March 6, 2024 | POSTED IN

Celebrating Women in Wine

an AI generated black and white image of a woman winemaker holding a glass of wine in front of barrels

As we approach International Women’s Day on March 8, it’s important to acknowledge the remarkable contributions of women in the wine industry. Historically, women have not only been involved in winemaking but have excelled and led the way in this traditionally male-dominated field.

One cannot talk about women in wine without mentioning Madame Clicquot, the “Grande Dame of Champagne.” She revolutionized the wine industry by perfecting the riddling technique to remove sediment from champagne, setting a standard that would elevate the quality of champagne forever. This innovation placed her and women winemakers on the map, illustrating the profound impact women have had on winemaking throughout history.

The influence of women in winemaking extends beyond the sparkling vineyards of Champagne. In the realm of high-end cult wines, formidable women such as Helen Turley of Marcassin, Celia Welch of Scarecrow, Merry Edwards of her self-named winery, and Eileen Crane of Domaine Carneros have carved their names into the annals of wine history. Their expertise, vision, and craftsmanship have garnered worldwide acclaim, further proving the indelible mark women have made in this industry.

The Livermore Valley, too, boasts a plethora of talented women winemakers, each contributing unique blends and flavors, enriching the region’s wine heritage. The presence of these skilled women in Livermore highlights the widespread influence and success of female vintners across various regions and wine styles.

In celebration of International Women’s Day, let us spotlight a lesser-known but equally significant figure in the wine industry: Marie Elizabeth Bon Chauché. This tale begins with Adrien Chauché, who, in 1884, took a bold step by planting Zinfandel in the Livermore Valley at his Mont-Rouge Winery. Believing in the potential of Zinfandel to embody the spirit of early California, his conviction was rewarded when Mont-Rouge Zinfandel received a gold medal at the 1889 Paris Exposition, heralding the arrival of Californian wine on the international stage.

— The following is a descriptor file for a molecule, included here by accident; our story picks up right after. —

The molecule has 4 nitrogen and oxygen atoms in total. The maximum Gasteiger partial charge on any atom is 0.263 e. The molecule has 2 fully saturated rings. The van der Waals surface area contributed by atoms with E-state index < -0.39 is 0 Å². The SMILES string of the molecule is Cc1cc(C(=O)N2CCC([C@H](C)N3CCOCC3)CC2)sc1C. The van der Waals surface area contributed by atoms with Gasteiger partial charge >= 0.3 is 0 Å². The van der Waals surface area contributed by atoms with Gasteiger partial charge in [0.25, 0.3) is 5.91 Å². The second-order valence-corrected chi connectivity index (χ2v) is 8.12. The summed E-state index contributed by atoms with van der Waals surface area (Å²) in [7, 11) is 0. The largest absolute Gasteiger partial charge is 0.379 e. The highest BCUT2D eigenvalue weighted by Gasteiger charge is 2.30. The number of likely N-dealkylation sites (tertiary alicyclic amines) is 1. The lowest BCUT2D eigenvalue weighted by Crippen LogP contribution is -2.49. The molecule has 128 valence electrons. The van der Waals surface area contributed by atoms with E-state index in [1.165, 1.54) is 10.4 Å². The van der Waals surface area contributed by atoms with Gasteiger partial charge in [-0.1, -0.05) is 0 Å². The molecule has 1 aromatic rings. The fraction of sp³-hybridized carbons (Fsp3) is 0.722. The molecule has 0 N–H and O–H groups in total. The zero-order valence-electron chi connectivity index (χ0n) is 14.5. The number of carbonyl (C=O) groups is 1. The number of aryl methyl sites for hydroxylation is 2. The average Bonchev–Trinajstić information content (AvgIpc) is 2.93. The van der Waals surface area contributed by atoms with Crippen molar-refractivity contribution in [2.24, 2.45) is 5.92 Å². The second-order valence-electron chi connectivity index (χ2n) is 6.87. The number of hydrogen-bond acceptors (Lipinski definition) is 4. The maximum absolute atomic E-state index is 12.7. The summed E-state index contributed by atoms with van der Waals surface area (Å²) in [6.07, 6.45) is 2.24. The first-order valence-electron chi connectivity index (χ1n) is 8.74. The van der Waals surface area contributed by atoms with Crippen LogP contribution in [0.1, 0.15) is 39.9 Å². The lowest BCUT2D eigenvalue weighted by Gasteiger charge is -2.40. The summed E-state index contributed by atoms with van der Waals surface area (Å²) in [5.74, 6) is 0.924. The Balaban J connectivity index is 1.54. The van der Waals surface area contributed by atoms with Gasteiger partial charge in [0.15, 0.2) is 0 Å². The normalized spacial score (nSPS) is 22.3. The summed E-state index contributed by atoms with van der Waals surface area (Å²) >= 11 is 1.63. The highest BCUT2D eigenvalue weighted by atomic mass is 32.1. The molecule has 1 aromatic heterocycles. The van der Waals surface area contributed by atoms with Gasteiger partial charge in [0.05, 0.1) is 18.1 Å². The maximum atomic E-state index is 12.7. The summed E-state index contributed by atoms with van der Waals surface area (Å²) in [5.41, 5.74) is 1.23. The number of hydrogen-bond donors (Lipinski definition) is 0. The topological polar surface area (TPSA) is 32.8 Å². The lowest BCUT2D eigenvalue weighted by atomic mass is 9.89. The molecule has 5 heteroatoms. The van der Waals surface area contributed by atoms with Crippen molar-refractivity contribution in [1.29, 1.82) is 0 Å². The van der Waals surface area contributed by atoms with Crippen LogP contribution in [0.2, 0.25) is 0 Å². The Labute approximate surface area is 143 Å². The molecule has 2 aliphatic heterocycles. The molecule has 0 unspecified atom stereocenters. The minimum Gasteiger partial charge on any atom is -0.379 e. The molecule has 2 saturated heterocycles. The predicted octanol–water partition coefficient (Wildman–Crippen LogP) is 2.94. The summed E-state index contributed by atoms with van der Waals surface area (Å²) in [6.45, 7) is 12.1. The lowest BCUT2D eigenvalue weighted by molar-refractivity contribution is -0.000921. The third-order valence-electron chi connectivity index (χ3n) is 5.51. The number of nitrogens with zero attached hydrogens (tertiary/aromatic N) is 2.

Following the deaths of Adrien and later his brother-in-law Charles, the stewardship of Mont-Rouge passed to Marie Elizabeth Bon Chauché. Her determination, talent, and resilience ensured the survival and flourishing of Mont-Rouge Zinfandel. Under her guidance, the winery achieved further glory by winning gold at the 1915 San Francisco Panama-Pacific Exposition. While she may not have been the earliest woman winemaker in California, her achievements arguably mark her as one of the first women to receive a gold medal at an international competition, a monumental accomplishment.

As we celebrate International Women’s Day, let us raise a glass to the pioneering women of the wine industry. Their contributions, from the vineyards of Champagne to the rolling hills of Livermore Valley, have shaped the wine world, breaking barriers and setting new standards of excellence. These women, known and unknown, have woven their stories into the rich tapestry of winemaking history, inspiring future generations of women to dream, dare, and achieve in the wine world. And that has benefitted all of us.